Those nights away from home, laughing with a group of girls with our sleeping bags in a circle, are still warm memories for me. I want to be able to give my daughter as many cherished memories as possible, too.

Source: @raven.vasquez

Sleepover rules might shift when she’s a teenager

However, though I am OK with my elementary schooler going to sleepovers now because of the reasons above, I may re-evaluate my stance as she gets older and circumstances change. How my family does sleepovers is open to change, and these are the reasons why I might not allow (or deeply limit) my daughter to have them as a teenager:

It will be harder to keep up with who her friends are

Right now, it’s fairly easy to get to know the parents of my daughter’s friends and vet the households because I have to facilitate play dates and do drop-off and pick-up. However, once she’s a teenager, she can facilitate making plans on her own and get herself there. She’ll also have an expanded social circle in high school when all the local elementary schools join together, and it will just not be possible to keep up with everyone she’s socializing with. I’m not sure yet if I’m comfortable with her spending nights away at households I am totally unfamiliar with.

I know what I was up to as a teenager

I know what kind of risky situations I put myself into as a teenager—and usually used “going to a sleepover at a friend’s house” as a cover-up for going somewhere I wasn’t supposed to be. Once I got to a certain age, sleepovers were not just about me and my girlfriends chatting in our sleeping bags but were about me pushing the boundaries of the rules my parents set. Looking back, the rules were reasonable, and the scenarios I was in weren’t always a great idea. Of course, at this time, there wasn’t any technology to verify where I actually was, but now there is, so that could change my approach.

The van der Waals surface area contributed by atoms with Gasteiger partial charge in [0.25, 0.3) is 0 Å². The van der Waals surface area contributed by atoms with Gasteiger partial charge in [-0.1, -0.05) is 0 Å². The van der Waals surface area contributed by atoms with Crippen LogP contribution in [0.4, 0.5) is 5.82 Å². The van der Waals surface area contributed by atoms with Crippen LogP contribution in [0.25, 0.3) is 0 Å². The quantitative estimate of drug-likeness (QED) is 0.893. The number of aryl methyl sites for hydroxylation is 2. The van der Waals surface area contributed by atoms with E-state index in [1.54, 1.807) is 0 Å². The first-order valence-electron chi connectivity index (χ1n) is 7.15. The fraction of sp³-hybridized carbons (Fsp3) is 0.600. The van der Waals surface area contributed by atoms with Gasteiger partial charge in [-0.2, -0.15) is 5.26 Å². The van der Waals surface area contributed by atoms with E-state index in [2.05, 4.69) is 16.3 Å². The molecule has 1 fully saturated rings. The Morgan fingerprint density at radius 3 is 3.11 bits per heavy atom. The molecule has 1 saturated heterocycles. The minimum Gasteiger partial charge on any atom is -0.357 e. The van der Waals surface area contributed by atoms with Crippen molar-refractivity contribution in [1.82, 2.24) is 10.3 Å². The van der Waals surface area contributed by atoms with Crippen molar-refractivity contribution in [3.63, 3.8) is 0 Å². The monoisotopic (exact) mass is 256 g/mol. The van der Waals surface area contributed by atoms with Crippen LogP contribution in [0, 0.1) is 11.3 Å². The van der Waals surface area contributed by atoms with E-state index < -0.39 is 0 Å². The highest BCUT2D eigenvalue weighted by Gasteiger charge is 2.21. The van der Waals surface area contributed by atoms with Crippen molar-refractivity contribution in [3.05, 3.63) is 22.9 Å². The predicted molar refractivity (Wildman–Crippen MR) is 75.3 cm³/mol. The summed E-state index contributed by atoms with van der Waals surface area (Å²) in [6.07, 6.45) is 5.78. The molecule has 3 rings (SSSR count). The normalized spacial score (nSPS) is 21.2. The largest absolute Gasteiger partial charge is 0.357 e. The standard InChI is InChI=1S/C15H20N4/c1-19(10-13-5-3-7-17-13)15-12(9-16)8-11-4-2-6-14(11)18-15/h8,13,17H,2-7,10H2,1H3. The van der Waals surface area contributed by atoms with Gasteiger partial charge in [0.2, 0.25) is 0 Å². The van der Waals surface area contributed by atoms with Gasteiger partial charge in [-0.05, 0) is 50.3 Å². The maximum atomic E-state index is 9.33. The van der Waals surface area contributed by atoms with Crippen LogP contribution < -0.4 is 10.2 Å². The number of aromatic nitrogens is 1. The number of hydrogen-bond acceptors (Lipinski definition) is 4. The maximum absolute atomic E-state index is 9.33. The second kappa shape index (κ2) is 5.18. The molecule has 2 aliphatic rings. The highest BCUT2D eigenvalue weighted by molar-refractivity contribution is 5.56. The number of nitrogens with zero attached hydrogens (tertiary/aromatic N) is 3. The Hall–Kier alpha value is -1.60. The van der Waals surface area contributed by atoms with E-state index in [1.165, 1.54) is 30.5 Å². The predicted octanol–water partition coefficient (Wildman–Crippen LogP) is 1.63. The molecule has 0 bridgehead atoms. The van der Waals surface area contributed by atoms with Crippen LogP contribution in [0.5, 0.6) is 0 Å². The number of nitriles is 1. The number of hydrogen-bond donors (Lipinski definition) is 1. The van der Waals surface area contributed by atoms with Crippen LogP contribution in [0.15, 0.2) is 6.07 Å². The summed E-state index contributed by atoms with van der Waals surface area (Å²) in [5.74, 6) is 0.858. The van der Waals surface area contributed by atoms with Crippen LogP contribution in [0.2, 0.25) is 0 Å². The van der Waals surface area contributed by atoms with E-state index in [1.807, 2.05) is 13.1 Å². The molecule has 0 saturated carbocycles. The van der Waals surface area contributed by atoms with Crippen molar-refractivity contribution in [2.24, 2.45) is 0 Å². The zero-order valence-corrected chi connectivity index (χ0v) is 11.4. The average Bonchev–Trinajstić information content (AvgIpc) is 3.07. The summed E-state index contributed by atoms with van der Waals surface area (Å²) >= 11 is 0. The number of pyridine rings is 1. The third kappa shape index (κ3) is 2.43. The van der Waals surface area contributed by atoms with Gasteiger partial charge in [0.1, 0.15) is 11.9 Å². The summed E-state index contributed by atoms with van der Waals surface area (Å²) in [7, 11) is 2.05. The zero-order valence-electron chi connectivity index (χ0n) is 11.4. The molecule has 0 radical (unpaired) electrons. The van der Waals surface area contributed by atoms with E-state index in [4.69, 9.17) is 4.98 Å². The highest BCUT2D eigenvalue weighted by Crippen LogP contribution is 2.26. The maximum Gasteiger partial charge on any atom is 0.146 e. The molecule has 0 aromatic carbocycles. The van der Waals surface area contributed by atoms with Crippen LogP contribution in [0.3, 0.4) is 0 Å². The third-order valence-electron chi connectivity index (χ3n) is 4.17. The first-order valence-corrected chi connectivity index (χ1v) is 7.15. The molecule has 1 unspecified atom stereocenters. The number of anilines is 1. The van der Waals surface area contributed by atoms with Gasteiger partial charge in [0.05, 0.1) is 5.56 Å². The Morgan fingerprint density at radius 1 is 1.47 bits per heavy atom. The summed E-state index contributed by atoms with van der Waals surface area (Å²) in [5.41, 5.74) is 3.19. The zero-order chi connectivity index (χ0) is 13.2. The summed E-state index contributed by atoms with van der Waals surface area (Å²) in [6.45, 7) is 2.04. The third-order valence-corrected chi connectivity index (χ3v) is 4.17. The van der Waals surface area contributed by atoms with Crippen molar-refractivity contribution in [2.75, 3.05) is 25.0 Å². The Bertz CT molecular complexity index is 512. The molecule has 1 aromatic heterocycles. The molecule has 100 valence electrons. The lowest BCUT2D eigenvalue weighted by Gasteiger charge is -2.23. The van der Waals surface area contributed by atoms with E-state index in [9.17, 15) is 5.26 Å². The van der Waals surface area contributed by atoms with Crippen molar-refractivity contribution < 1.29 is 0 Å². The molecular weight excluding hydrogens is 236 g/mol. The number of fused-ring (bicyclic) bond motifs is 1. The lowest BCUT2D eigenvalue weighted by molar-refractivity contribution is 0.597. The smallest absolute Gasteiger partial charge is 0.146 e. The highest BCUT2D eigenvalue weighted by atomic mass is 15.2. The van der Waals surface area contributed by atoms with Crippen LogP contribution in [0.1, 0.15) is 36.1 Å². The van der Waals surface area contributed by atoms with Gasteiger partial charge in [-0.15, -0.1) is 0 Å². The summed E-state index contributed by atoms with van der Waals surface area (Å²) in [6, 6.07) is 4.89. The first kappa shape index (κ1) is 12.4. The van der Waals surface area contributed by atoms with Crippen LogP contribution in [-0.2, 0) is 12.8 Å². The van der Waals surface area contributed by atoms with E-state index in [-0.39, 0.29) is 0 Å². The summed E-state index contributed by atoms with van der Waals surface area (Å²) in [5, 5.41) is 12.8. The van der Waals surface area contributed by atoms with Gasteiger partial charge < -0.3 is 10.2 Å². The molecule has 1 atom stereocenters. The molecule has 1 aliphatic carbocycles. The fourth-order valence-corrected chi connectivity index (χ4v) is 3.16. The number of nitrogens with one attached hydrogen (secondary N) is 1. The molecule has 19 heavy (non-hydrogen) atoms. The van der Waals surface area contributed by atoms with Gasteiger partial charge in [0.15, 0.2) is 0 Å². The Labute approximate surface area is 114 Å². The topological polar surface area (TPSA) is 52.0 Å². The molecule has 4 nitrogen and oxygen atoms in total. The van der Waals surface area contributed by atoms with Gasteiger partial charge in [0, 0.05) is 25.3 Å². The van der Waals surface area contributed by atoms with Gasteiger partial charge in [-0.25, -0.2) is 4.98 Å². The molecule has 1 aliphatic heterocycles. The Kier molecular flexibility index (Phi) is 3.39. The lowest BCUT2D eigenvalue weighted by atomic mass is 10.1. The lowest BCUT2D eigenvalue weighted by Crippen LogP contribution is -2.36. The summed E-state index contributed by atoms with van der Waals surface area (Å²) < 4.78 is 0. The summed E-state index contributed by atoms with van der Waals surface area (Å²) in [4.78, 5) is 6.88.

Teenagers have other ways to learn independence

I’m teaching my children independence, bit by bit, before they leave the nest. Sleepovers are a great way for younger children to gain some independence, but once they become teenagers, there are other ways to have some freedom from your parents. If she doesn’t go to sleepovers as a teenager, her independence wouldn’t be completely limited—by this age, she can be away from home without us, have a part-time job, etc.

She wouldn’t miss out on the night out

As a kid, the sleepover is the “night out.” As a teenager, once you’re able to stay out on your own until curfew, you’re still part of the group activity. The sleepover part is likely just to sleep (or do something you’re not supposed to). It’s important to me that she doesn’t feel like the odd one out—so if she’s still able to participate in the plans with friends in a safe way before coming home, I think that is a win. Of course, we’ll have the conversations around getting home safely and calling us for help instead of putting herself in an unsafe situation to get home on time.

Parenting decisions are rarely ever easy and straightforward. Choosing whether to allow your child to participate in sleepovers is difficult because, like with many choices, there is some degree of risk involved. However, I am doing what I can with how my family does sleepovers to minimize the risks in this decision as much as possible. I can’t eliminate all risks for my children, but I can take steps to ensure situations are as safe as possible. Personally, I think there are too many rewards to sleepovers for children to eliminate them as an opportunity.